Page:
Monday, August 30, 2010


Coming hard on the heels of what has been a terrible year for this country, the Pakistan cricket team's match-fixing allegations seem like a great cosmic joke being played on us. There is very little we can do about floods, bombs, corruption and war, but when our national sports idols decide to make complete asses of themselves on the world stage, it feels like a kick in the gut.

Although I usually argue against the concept of national embarrassment, this is an instance where it is difficult to blame either Zardari or Mother Nature for the latest reason the world has to hate Pakistanis. Because you see, sports idols represent us in more ways than the government does. We may not elect them, but they are one of the few examples of social mobility in this country. They are looked up to because they are supposed to have earned worldwide respect through sheer talent. There are very few professions left in this country which children across all social stratas believe they have a shot at, and this is one of them. Who on earth would dream of being on the Pakistan cricket team now?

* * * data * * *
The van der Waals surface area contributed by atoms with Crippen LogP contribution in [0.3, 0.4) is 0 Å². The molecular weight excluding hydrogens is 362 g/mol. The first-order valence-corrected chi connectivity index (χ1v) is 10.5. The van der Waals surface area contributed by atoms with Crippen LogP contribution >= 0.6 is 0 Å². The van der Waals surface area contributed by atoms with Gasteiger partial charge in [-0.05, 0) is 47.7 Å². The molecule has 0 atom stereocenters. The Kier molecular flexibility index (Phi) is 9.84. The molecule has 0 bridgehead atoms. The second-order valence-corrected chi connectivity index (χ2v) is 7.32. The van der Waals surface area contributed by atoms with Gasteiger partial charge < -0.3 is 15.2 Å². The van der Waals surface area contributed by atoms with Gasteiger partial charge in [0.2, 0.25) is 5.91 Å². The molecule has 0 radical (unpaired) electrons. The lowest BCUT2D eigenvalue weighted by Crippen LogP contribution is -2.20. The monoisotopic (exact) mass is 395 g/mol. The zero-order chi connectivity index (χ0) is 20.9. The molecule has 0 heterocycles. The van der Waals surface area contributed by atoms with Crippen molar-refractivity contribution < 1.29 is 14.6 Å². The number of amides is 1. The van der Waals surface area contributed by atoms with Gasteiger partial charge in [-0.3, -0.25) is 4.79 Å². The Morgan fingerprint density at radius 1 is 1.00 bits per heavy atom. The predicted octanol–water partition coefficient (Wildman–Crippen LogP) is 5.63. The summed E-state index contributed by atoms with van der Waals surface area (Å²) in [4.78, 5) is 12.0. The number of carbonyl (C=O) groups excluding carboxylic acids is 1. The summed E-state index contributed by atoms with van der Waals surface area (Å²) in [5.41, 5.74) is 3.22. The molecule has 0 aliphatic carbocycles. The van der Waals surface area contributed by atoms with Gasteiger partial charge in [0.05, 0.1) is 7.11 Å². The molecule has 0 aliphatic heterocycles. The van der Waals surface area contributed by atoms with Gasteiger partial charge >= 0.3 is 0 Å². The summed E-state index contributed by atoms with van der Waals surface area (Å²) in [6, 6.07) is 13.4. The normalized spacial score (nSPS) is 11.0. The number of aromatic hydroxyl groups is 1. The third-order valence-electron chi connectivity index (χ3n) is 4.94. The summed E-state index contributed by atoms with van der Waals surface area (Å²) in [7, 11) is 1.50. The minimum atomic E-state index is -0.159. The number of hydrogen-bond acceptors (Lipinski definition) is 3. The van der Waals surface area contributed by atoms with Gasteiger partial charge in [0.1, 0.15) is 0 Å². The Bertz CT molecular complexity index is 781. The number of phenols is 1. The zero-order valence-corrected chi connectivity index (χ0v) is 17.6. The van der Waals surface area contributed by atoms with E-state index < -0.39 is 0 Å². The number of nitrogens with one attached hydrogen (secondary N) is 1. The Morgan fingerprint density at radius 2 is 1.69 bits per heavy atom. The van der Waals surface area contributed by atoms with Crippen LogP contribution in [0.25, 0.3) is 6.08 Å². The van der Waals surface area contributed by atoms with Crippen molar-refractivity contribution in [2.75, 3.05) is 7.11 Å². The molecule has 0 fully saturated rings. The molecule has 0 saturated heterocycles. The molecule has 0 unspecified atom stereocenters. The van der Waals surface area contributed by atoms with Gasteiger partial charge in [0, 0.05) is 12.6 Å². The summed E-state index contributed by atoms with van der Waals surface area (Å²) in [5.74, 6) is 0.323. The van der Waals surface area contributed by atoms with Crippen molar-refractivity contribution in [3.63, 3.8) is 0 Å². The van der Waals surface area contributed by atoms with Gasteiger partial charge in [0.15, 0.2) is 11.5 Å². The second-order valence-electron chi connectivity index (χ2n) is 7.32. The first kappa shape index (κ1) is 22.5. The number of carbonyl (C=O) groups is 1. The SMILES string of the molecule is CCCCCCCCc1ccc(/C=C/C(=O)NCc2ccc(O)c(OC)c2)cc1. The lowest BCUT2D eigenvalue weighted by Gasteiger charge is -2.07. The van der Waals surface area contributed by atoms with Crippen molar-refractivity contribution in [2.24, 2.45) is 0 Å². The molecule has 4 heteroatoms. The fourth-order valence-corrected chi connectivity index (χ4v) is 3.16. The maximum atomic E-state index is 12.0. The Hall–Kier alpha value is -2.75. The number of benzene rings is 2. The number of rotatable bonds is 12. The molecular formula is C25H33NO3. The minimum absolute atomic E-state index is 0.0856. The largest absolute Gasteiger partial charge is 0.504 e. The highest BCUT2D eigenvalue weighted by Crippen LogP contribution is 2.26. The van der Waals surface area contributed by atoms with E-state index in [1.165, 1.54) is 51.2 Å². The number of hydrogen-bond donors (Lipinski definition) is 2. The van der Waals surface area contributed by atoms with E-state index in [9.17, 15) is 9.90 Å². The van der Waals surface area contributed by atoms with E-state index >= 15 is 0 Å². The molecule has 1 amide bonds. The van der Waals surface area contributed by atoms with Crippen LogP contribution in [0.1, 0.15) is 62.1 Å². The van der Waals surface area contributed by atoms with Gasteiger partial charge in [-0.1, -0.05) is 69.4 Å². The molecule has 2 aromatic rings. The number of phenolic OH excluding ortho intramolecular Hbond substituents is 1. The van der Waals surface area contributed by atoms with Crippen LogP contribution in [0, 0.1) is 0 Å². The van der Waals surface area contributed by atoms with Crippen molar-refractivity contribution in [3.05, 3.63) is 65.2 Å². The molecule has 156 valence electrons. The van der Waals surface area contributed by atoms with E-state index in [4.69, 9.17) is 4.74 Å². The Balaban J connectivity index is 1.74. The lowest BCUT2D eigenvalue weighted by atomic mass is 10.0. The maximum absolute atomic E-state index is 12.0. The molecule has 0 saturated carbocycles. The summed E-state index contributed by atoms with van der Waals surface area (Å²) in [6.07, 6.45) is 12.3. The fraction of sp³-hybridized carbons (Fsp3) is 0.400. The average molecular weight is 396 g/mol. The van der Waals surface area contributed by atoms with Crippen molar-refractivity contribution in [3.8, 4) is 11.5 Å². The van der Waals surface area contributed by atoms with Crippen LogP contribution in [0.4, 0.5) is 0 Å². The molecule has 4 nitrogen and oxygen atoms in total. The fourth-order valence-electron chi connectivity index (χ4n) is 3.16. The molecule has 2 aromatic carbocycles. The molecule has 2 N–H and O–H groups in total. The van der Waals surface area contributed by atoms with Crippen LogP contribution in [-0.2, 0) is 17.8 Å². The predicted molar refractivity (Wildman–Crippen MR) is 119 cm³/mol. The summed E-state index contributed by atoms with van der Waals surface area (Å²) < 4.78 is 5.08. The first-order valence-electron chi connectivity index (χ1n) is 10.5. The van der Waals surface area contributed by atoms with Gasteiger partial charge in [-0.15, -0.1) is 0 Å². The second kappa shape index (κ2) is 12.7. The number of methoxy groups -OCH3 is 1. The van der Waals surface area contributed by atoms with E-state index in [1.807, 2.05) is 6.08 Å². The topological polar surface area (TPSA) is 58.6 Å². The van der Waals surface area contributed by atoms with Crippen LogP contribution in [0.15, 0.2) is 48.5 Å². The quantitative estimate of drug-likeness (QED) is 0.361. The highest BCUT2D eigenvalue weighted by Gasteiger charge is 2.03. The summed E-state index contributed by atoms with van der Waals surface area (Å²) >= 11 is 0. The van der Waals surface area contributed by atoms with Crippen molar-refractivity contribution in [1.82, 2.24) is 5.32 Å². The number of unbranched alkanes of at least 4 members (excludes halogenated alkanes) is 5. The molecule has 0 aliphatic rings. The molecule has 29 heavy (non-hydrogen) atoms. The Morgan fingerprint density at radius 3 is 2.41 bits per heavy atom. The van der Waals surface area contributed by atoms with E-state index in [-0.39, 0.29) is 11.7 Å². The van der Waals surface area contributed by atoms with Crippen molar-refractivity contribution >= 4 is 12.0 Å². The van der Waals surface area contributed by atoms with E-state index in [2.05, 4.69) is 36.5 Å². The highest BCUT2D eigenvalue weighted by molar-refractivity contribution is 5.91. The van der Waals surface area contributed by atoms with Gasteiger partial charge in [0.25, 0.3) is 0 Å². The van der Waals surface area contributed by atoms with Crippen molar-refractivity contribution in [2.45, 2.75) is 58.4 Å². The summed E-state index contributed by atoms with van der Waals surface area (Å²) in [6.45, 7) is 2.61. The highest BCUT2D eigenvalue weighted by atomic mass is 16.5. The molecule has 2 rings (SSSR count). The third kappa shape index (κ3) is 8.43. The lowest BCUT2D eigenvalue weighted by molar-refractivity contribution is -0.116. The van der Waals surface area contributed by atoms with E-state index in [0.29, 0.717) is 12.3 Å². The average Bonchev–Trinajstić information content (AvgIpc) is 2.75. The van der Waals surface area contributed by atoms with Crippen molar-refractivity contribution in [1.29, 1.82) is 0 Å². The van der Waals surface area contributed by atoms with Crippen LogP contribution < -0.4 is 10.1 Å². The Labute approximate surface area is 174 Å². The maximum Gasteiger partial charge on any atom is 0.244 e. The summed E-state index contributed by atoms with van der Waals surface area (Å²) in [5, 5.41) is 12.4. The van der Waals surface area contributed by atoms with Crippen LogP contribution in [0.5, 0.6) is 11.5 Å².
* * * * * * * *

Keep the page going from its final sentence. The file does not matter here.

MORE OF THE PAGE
Aside from the completely unethical nature of what the team has done, I think they should personally apologize to every child who feels betrayed by them. I don't care about their careers and don't know enough about the sport to wonder what repercussions this will have for it, but I do care about disappointed hopes and hurt children.

Really? I mean really? I thought the national morale couldn't possibly get any worse than it is now, but perhaps we should thank the cricket team for showing us a lower low can always come. When other countries announce that cricket matches being held for Pakistan flood relief are being canceled for fear that our team will deliberately lose, it leaves you lost for words. This was really all that was left for us to hear on the news this week. Cricket seemed to be the only time Pakistanis could be flag-waving fanatics without being either violent or insane, but it seems we've been robbed of that small pleasure as well. It may not surprise us when the government lets children die, but when our cricketers let little boys' dreams get crushed for a few thousand pounds, the sense of betrayal is disproportionately greater.

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